In the lifespan of an internal door, there are a few common issues that you could run into. One of those is a door that sticks. It’s a very common occurrence that happens after extended use of a door.
It can be the edge of your door scuffing itself, your hinges could be a bit loose, the strike plate of the door is causing issues and so on. Whatever is causing your door to stick, it’s very likely you’ll find a fix for it. You don’t need to replace it, sell it or plane the whole door.
So in this guide we’re going to explain how to diagnose, and fix a sticking door. Shop our expansive range of internal doors including bifolds and French doors for competitive trade prices on our high quality doors.
How Do You Fix a Sticky Door?
There are some common culprits when it comes to a sticky door and we’re going to go over how you can remedy each one here. The first thing to do is determine where the door is sticking. This isn’t always in the same place as there are a number of reasons why a door might stick.
If your door is sticking on the latch edge, a likely cause is that your hinges have started to come loose. This one is quite self-explanatory but there’s some useful advice which is helpful to know.
For example, if you are to use a power drill to do this, ensure it is on a very low setting, low-torque and make sure the clutch is on a low setting too. Your hinge screws could break if you drill them too hard with a power screw. We recommend using a trusty screwdriver.
If you can’t tighten the screws, then they need replacing.
Trimming the Door
If you find the door is sticking on the top edge of the leaf, then you might need to break out some tools and trim your door. People often think the best thing to do is to trim the door frame itself but actually we advise trimming the door.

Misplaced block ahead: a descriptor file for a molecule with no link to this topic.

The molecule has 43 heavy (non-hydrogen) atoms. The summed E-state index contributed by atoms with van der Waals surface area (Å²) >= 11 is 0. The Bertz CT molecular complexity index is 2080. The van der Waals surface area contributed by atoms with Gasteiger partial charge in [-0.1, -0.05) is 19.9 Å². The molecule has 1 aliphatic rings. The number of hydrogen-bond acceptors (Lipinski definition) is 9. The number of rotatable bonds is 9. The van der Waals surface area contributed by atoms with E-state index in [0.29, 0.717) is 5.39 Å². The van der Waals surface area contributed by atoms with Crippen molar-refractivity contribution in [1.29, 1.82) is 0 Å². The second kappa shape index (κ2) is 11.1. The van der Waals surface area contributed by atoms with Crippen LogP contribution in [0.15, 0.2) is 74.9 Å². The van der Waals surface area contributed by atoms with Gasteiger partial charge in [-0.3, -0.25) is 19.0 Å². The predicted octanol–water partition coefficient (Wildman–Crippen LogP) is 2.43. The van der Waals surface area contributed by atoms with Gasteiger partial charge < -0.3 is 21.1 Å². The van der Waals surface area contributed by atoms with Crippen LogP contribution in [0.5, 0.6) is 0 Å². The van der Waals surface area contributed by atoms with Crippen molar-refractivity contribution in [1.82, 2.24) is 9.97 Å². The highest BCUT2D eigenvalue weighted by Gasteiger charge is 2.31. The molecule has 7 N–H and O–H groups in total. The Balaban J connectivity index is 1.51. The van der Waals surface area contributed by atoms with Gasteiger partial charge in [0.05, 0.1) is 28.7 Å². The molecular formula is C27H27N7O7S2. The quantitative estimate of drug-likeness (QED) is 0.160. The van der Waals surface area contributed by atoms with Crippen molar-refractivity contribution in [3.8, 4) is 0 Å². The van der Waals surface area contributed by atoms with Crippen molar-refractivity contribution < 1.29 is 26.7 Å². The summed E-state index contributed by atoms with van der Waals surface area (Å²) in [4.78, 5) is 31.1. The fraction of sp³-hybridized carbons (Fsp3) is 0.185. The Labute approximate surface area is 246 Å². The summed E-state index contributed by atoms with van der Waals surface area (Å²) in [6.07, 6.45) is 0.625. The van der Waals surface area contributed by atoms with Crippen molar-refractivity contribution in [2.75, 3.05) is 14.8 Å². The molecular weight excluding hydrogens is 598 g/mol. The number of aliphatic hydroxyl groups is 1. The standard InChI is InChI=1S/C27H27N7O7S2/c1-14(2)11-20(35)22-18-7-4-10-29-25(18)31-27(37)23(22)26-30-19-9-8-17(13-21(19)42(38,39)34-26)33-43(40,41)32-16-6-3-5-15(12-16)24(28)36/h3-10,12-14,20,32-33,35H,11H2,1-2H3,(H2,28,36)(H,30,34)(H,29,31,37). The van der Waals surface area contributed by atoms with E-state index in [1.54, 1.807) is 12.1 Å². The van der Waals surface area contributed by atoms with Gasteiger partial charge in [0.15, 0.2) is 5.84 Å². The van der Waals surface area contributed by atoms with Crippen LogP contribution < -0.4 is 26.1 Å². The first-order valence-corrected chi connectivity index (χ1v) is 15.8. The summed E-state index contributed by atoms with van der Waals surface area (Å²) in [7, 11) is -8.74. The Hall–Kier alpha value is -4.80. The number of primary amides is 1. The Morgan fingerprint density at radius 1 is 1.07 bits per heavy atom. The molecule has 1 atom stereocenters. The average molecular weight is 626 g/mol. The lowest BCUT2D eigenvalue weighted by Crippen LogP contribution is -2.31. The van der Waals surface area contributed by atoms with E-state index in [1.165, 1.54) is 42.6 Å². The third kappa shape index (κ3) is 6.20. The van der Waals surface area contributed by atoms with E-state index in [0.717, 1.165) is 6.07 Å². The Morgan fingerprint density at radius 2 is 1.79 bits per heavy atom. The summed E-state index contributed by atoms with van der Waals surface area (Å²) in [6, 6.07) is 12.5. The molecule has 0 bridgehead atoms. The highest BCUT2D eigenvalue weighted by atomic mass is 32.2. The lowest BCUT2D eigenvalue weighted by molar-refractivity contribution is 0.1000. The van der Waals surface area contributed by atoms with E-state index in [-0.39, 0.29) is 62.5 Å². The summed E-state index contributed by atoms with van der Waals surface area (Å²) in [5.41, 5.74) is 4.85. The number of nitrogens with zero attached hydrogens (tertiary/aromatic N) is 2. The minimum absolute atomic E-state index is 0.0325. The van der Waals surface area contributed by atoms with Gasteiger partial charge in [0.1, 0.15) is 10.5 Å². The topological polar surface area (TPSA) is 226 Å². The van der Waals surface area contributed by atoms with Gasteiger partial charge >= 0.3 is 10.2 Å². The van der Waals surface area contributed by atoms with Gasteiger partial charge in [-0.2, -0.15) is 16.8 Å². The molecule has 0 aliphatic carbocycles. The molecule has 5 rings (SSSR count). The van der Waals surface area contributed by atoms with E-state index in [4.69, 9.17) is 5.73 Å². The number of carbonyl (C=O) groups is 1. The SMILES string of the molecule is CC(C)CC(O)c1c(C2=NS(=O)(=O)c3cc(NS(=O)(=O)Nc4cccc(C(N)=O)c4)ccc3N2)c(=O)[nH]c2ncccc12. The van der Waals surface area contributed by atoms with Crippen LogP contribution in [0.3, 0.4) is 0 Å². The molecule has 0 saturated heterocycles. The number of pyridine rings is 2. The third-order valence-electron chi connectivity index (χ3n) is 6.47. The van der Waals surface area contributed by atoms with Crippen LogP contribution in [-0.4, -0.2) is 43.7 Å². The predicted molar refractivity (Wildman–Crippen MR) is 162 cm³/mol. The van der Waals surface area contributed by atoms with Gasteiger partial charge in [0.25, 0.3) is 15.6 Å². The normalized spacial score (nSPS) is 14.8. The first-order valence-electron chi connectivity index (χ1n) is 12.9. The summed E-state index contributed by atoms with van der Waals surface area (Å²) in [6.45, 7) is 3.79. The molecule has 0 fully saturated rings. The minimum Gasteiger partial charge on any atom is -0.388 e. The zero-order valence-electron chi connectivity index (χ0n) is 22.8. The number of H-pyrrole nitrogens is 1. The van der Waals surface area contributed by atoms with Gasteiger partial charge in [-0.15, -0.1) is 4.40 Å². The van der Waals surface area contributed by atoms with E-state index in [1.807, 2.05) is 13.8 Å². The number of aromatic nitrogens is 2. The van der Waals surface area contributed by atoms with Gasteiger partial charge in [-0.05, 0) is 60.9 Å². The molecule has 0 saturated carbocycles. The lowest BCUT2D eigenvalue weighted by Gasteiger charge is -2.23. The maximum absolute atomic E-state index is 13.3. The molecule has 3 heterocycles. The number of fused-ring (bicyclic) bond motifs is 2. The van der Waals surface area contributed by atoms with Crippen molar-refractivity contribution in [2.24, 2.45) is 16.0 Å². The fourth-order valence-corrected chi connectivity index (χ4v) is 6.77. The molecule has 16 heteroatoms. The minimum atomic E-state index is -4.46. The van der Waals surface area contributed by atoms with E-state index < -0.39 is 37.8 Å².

This does involve taking the door down however. If you have a sawhorse, or anything that works in the same way then break it out. You’ll also need a block plane to do this.if you don’t have one, they’re relatively inexpensive and you can find very cheap ones online. Otherwise your local hardware store should have some.
If you’ve never used one before, we recommend watching a brief video online just to get the gist of it. Otherwise, they’re very instinctive to sue. They’re essentially a blade with a handle and you just run it down where the door is sticking in one direction, trimming the door edge back.
Tightening Your Door Jamb
If you find the door sticking on the bottom edge, then the most likely culprit is the bottom door jamb.This is easily seen to. Simply remove the jamb and screw it back on as tight as you can. It’s that straightforward. This is a pretty simple task but if you’re not great with DIY then think about calling on some help as you don’t want to end up doing costly damage to your door.
Modifying the Door Stop
A warped door can cause your door to stick, but if you have an expensive, antique or sentimental door that you can’t bear the thought of replacing, or simply don’t want to, then adjusting the door stop instead will work.
The doorstop is a vertical piece of wood which ruins down the centre of the door casing. Pry this strip of wood up and then re-nail it. This should be adjusted to accommodate your warped door.
For more helpful guides on our internal doors check out the following:
- How to Fit an Internal Door Frame
- Choosing Door Handles for Internal Doors
- What Size Internal Door Do I Need?
- Different Types of Internal Doors
- How to Paint Internal Doors
- How to Treat Internal Doors
Shop from our full collection of internal doors, including bifold and French doors for a wide and varied selection of stylish doors for the home. With competitive trade prices, premium timber and sustainably sourced doors, shop at Aspire Doors!